Adventure Corner: Nina Aquila: Legal Eagle, Season One

Welcome to Adventure Corner, a column where members of the RPGamer staff can give their thoughts, impressions, and pseudo-reviews for various adventure titles that don’t come under our usual coverage. Adventure Corner is aimed at delivering opinions on a wide range of titles including visual novels, point-and-click adventures, investigative mysteries, and so forth.

In this edition of the column, we take a look at Nina Aquila Legal Eagle, Season One on PC.

Nina Aquila Legal Eagle, Season One

Platform: PC
Release Date: 07.09.2021
Publisher: Tanuki-sama Studios
Developer: Tanuki-sama Studios


From the moment you boot the game up, it’s evident that Tanuki-sama Studios’ Nina Aquila: Legal Eagle, Season One is a love letter to the Phoenix Wright series. With welcome humour, quirky characters, and crazy cases, this game has a lot to offer to those who want the courtroom drama but may have more limited time on their hands. While it’s nowhere near the caliber of its inspiration, it is an absolutely fun game to play given its four-to-six-hour completion time.

Taking on the role of a young legal eagle, Nina Aquila, players will work through three cases, each with some overarching plot elements. In the first chapter, Nina and her mentor Anya are defending a cosplayer who may or may not have committed arson, and after a costly defeat in court, their lives change forever. With her mentor Anya in prison and her life in shambles, Nina struggles to take on enough cases to stay afloat. Soon after, she meets Dylan, a young man who begs her to take on a murder case involving his best friend whom he is convinced couldn’t have committed the crime. The last story in the season focuses on illegal street racing, with Nina and Dylan having to defend a group of racers who were accused of causing an accident that killed a fellow gang member.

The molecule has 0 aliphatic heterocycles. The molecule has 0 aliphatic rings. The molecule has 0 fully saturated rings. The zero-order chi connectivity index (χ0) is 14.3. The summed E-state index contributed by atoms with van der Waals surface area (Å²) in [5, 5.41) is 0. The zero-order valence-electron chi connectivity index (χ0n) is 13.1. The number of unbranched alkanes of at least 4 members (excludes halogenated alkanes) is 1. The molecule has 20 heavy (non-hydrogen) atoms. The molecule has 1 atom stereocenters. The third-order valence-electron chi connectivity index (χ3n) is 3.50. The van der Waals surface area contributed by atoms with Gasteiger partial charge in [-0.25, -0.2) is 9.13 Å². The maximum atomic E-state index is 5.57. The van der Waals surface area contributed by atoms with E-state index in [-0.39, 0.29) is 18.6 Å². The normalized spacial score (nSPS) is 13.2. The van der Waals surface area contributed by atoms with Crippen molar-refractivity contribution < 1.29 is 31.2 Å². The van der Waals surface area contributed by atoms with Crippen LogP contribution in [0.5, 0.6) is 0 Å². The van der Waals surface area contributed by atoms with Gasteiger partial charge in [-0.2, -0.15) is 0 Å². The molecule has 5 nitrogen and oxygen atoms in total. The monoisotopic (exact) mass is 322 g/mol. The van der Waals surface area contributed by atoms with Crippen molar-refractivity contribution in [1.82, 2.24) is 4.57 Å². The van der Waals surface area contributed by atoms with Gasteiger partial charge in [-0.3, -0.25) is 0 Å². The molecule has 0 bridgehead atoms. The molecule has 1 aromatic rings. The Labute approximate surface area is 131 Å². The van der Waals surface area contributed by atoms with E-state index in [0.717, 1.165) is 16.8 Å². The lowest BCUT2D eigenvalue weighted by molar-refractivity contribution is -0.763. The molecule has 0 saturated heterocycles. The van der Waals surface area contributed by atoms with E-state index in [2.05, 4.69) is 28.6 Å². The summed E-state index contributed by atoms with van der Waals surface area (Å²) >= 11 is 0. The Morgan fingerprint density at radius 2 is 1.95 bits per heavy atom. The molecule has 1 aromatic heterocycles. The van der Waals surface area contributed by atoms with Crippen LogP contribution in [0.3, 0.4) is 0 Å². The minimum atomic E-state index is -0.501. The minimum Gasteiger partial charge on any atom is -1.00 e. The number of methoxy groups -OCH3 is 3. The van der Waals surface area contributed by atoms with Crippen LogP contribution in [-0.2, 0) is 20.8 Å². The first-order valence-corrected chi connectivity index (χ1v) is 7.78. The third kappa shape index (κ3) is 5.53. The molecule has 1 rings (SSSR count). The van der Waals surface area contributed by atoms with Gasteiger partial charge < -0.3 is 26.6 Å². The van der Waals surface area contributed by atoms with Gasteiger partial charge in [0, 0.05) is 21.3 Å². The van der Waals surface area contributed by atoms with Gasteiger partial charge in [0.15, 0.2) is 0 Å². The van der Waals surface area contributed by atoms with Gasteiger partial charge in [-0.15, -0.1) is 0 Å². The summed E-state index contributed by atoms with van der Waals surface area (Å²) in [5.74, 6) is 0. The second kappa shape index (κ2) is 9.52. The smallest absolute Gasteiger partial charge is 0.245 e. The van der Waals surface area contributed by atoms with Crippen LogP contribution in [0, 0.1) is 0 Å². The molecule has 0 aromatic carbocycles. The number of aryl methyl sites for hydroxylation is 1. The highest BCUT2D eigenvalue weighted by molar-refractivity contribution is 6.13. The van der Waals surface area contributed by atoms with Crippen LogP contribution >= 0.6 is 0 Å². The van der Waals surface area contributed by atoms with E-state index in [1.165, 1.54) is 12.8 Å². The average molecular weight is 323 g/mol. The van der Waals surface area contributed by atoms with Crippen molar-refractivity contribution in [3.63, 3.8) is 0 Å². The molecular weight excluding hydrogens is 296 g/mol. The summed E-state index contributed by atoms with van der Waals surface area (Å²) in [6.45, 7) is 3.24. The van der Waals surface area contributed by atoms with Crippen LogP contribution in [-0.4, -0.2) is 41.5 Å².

Each of these stories is interesting and engaging, and the game gives all the clues players need before moving into the courtroom. The dialogue is funny, and Nina as the heroine is a star. She is such a loveable character, with a quick wit and the ability to think on her feet. The supporting cast also gets a good amount of attention, especially in the investigation portions of chapters 2 and 3. The characters are likeable and the writing is very engaging throughout. Like Phoenix Wright, the game includes a lot of craziness and leaps in logic, but as always with these courtroom adventure titles that is part of the fun. Unlike the insane characters encountered in Capcom’s famed series, the majority of the ones in Nina Aquila never quite hit the same intensity level, which definitely helps set the game apart.

Nina, professional as always.